The bill also requires that the employer provide the worker, who had taken leave, with the same or equivalent position after the leave had been taken. This requirement would certainly create a big problem for any size of employer, especially smaller employers who may have had to make cut backs in personnel or had to hire someone to replace the worker who had taken the leave!
We also believe the fines assessed in this bill are unreasonable and–just like in all of the other employment-related bills we’ve seen this session–this bill allows for more litigation to be brought against employers;
Finally if this bill becomes law, we believe there will be attempts in future sessions to impose an employer match, which would cost employers millions of dollars.
The proponents have mentioned this has been adopted in other states. Keep in mind that only 4 states have adopted this policy:
- Washington–it was adopted in 2007 but the State has not yet found a way to pay for the program and it continues to sit unused.
- California–the law was adopted in 2002 and research has shown that the program is woefully underutilized while the State continues to pay for it. In fact, California is spending money on outreach/marketing to get more workers to take advantage of the program!
You’ve obviously seen the fiscal note on this bill, which shows huge revenue shortfalls on the state and assumes a large number of participants.
I think we should, therefore, be careful about assuming the number of workers who would participate in a Colorado program, based on what has happened in other states.
As I hope many of you have learned, CACI has proven time and time again that we are willing to sit down and work through bills and try to find common ground. Several times, we’ve been able to reach an agreement on legislation that has evolved into good public policy on behalf of workers and employers!
I am very disappointed; consequently, that the proponents have decided that introducing a bill during the last 15 days of session is the process they’ve chosen.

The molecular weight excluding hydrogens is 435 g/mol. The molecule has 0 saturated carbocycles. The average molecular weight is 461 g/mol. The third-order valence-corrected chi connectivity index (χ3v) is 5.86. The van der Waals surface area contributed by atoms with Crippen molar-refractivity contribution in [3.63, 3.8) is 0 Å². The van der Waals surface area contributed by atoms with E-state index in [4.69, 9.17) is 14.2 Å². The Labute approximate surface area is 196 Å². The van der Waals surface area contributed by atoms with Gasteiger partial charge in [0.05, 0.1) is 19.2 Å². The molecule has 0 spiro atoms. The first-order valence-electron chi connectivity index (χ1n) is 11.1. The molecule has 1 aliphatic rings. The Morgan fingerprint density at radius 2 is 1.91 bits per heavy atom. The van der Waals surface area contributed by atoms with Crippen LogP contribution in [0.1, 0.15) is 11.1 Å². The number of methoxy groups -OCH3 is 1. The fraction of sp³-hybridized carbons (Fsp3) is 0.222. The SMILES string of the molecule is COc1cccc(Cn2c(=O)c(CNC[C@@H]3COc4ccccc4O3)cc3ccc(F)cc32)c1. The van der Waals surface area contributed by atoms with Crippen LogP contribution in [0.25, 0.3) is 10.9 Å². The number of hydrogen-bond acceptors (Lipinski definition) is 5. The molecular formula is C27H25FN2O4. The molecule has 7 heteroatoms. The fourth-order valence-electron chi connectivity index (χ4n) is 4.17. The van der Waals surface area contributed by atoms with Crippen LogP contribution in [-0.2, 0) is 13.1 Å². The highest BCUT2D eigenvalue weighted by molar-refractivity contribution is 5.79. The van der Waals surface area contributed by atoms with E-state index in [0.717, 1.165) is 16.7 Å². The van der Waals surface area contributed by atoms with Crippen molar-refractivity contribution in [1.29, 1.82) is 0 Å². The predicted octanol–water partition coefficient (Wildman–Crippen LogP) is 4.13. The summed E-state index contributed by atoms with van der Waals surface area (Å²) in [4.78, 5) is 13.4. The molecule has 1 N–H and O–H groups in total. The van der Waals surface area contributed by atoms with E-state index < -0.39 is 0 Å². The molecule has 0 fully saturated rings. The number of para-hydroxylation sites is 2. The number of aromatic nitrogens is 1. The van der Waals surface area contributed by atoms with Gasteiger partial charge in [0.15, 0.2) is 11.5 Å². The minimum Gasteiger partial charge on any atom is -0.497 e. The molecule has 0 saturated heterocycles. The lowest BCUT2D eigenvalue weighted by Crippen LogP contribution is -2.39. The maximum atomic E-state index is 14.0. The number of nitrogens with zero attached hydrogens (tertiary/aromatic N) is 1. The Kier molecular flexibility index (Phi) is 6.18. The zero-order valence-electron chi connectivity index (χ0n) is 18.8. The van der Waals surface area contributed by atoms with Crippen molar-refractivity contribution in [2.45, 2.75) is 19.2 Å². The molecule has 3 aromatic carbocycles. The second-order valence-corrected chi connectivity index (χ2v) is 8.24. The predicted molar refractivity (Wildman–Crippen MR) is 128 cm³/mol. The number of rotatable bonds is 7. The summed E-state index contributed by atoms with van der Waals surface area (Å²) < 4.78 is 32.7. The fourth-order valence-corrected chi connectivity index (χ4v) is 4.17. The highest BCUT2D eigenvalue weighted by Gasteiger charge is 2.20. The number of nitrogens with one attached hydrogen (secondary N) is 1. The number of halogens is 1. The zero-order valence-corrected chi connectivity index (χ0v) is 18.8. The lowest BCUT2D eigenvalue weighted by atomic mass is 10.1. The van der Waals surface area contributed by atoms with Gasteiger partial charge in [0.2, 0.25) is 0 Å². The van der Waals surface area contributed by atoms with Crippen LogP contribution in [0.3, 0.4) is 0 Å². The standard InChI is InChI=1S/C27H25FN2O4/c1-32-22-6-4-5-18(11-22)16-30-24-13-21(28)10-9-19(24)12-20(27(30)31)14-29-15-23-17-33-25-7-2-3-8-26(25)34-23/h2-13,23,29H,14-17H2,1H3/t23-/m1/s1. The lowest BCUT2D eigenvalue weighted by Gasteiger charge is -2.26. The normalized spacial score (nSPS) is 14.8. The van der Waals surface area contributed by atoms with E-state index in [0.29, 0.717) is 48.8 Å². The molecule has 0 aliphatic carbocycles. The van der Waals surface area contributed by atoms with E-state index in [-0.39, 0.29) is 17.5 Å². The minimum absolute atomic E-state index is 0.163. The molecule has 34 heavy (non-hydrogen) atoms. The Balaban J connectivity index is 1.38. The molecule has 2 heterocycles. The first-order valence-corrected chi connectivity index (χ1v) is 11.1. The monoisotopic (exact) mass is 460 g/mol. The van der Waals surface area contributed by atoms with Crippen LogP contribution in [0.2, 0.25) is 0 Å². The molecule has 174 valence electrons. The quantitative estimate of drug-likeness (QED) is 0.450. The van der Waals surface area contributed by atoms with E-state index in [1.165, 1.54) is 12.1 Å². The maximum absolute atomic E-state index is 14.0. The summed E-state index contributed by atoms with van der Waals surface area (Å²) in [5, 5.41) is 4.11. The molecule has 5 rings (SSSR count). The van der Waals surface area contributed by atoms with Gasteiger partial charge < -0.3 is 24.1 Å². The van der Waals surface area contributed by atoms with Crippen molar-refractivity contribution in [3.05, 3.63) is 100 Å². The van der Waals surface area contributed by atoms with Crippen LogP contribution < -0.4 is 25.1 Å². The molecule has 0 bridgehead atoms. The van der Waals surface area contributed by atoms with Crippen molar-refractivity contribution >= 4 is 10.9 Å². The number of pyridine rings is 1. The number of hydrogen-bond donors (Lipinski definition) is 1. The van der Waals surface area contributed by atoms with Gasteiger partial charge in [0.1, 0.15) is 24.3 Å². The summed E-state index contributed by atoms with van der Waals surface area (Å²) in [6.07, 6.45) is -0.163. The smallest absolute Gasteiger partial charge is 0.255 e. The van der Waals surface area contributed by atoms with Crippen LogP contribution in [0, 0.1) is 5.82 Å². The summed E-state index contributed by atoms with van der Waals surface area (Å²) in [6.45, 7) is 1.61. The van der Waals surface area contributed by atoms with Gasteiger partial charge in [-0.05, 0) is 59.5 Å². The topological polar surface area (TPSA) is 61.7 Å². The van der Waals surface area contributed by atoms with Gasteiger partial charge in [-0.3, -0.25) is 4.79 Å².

We strongly believe that this legislation requires significant engagement by the employer community and the CDLE to determine whether or not this proposal is even good public policy for the State.
That process never occurred and, therefore, we strongly oppose this bill.
Here’s the bill’s summary:
The bill creates the family and medical leave insurance (FAMLI) program in the newly created division of family and medical leave insurance (division) in the department of labor and employment (department) to provide partial wage replacement benefits to eligible individuals who take leave from work to care for a new child or a family member with a serious health condition or who are unable to work due to their own serious health condition. Each employee in the state that has not opted out of the program will pay a premium based on a percentage of the employee’s yearly wages, and the premiums are deposited into the family and medical leave insurance fund from which family and medical leave benefits are paid to eligible individuals. The division is established as an enterprise, and premiums paid into the fund are not considered state revenues for purposes of section 20 of article X of the state constitution (TABOR).
For more news media coverage of the complicated 19-page bill, read:
“Sick-leave bill carries heavy cost, Colorado business groups warn, but backers say it is worth it,” by Ed Sealover, The Denver Business Journal, April 29th.
“Business groups opposed to paid family leave bill in Colorado,” by Aldo Svaldi, The Denver Post, April 28th.